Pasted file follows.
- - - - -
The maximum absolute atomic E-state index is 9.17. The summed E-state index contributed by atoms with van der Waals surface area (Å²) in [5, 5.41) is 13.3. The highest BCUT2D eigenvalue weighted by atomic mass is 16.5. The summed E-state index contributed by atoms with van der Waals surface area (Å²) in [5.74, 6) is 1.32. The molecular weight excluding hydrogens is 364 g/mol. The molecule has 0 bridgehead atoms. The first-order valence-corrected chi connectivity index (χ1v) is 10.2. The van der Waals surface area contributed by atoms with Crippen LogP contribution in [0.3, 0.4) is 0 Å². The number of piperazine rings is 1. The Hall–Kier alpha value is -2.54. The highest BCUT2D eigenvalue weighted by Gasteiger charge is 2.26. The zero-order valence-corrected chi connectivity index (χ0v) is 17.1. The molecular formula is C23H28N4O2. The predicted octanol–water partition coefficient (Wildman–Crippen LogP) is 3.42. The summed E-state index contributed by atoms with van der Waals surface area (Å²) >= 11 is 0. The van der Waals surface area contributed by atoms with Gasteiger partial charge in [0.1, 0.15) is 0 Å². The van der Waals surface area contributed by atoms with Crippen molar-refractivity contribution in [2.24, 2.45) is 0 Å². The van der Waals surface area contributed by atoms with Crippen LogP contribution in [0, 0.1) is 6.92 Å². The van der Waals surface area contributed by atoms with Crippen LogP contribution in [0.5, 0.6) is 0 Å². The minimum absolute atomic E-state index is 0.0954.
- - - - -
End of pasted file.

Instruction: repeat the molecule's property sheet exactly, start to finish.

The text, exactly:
The maximum absolute atomic E-state index is 9.17. The summed E-state index contributed by atoms with van der Waals surface area (Å²) in [5, 5.41) is 13.3. The highest BCUT2D eigenvalue weighted by atomic mass is 16.5. The summed E-state index contributed by atoms with van der Waals surface area (Å²) in [5.74, 6) is 1.32. The molecular weight excluding hydrogens is 364 g/mol. The molecule has 0 bridgehead atoms. The first-order valence-corrected chi connectivity index (χ1v) is 10.2. The van der Waals surface area contributed by atoms with Crippen LogP contribution in [0.3, 0.4) is 0 Å². The number of piperazine rings is 1. The Hall–Kier alpha value is -2.54. The highest BCUT2D eigenvalue weighted by Gasteiger charge is 2.26. The zero-order valence-corrected chi connectivity index (χ0v) is 17.1. The molecular formula is C23H28N4O2. The predicted octanol–water partition coefficient (Wildman–Crippen LogP) is 3.42. The summed E-state index contributed by atoms with van der Waals surface area (Å²) >= 11 is 0. The van der Waals surface area contributed by atoms with Gasteiger partial charge in [0.1, 0.15) is 0 Å². The van der Waals surface area contributed by atoms with Crippen molar-refractivity contribution in [2.24, 2.45) is 0 Å². The van der Waals surface area contributed by atoms with Crippen LogP contribution in [0, 0.1) is 6.92 Å². The van der Waals surface area contributed by atoms with Crippen LogP contribution in [0.5, 0.6) is 0 Å². The minimum absolute atomic E-state index is 0.0954.